When my gaze meets her pubic area, my untied Timberlands turn inward. I fold into myself. I tuck my right hand in the crevice between my jean-clad thighs, pick at the edge of the laminate counter with my left one. I stare at the worn rug on the floor, focus on a single thread of carpet that has pulled loose.

Mom locks eyes with her reflection in the mirror. When she opens her mouth, her voice is laced with all the anger she dares not show on the other side of the bathroom door.

“I don’t even know what I said,” she begins. “But I never do. It doesn’t matter. He slammed my face against the wall. There’s blood all over the carpet in there. How am I supposed to get that out?”

I shrug but say nothing. I don’t know why my mother confides in me. I don’t know how to respond to her any better than she knows how to respond to him. I’ve learned to stay silent. Maybe it’s because my bedroom is next to hers, maybe it’s because my sister can’t be counted on, or maybe it’s because she knows I’ll never stand up and say no. But she chooses me, every time. And I hate her for it.

Mom reexamines herself in the mirror. She scrapes at the crusty blood on her upper lip with a fingernail and tilts her head backwards, so she can see up her nostrils. “I don’t think it’s broken this time, not for his lack of trying,” she says.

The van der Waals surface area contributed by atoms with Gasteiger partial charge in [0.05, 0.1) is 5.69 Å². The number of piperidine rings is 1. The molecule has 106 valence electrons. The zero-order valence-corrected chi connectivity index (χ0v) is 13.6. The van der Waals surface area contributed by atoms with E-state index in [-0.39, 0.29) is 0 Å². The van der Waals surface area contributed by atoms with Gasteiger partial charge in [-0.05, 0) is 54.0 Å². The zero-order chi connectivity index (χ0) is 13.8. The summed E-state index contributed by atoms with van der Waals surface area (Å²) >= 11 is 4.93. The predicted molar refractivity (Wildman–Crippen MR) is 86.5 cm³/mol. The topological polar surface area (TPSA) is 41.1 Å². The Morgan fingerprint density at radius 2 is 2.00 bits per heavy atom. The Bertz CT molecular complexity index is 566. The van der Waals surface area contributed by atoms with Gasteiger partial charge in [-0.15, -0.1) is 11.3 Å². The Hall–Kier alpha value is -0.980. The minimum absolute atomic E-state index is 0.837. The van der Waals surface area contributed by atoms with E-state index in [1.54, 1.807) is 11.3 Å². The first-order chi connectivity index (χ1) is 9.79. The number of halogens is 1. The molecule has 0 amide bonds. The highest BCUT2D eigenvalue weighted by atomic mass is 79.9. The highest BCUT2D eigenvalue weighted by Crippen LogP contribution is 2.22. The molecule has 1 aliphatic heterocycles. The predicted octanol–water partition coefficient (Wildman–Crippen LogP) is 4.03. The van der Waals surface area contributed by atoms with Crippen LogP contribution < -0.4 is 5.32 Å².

She bends over to pick her robe up off the floor. At the sight of my mother’s bare backside cracked open, I turn away toward the window. My eyes are squeezed shut.

Mom hangs the robe on a hook on the back of the door. “Danny!”

I turn around—open my eyes, quit fiddling with the counter and sit up straight. “Yes, ma’am!”

“How the hell are you going to testify to a judge about everything he did to me if you’re not paying attention? Look at me!”

I work hard at keeping my expression dull while inside I want to scream. I just want to go to school so I can fail my math test and sit by myself at lunch.

“You see this shit?” The lower half of her right arm dangles limp in front of my face. “He broke my fucking wrist!”

“Are you going to call the cops?” My question is half curious, half pleading.

“Why? What’re they gonna do? Drag him out in cuffs and let him back out tomorrow?”

“If you pressed charges—”

Mom’s laugh is sharp. “You don’t get it, do you? If I press charges, then what? A restraining order? So, fucking what? That just pisses him off more.” She’s digging through drawers with her good hand looking for something to brace her wrist. Her breasts bounce in rhythm to her movements. “Don’t we have an ace bandage for Christ’s sake?”

I point to the closet behind her. “On the shelf,” I say.

Once she finds it, she tosses the ace bandage to me. I catch it, begin unraveling the cloth so that I can wrap it around her wrist. She holds her arm towards me, sucking air through her teeth at every slight movement as I try to make the brace snug enough to do some good.

“After he slammed my face, he snapped my wrist. Kicked me a few times.” She turns her hips and shows me the spot where fresh bruises are blossoming on her thigh. “I should have you take pictures, but I left the Polaroid at his apartment. You look here, Danny, remember this, okay? Make sure you remember everything I said so you can tell the judge.”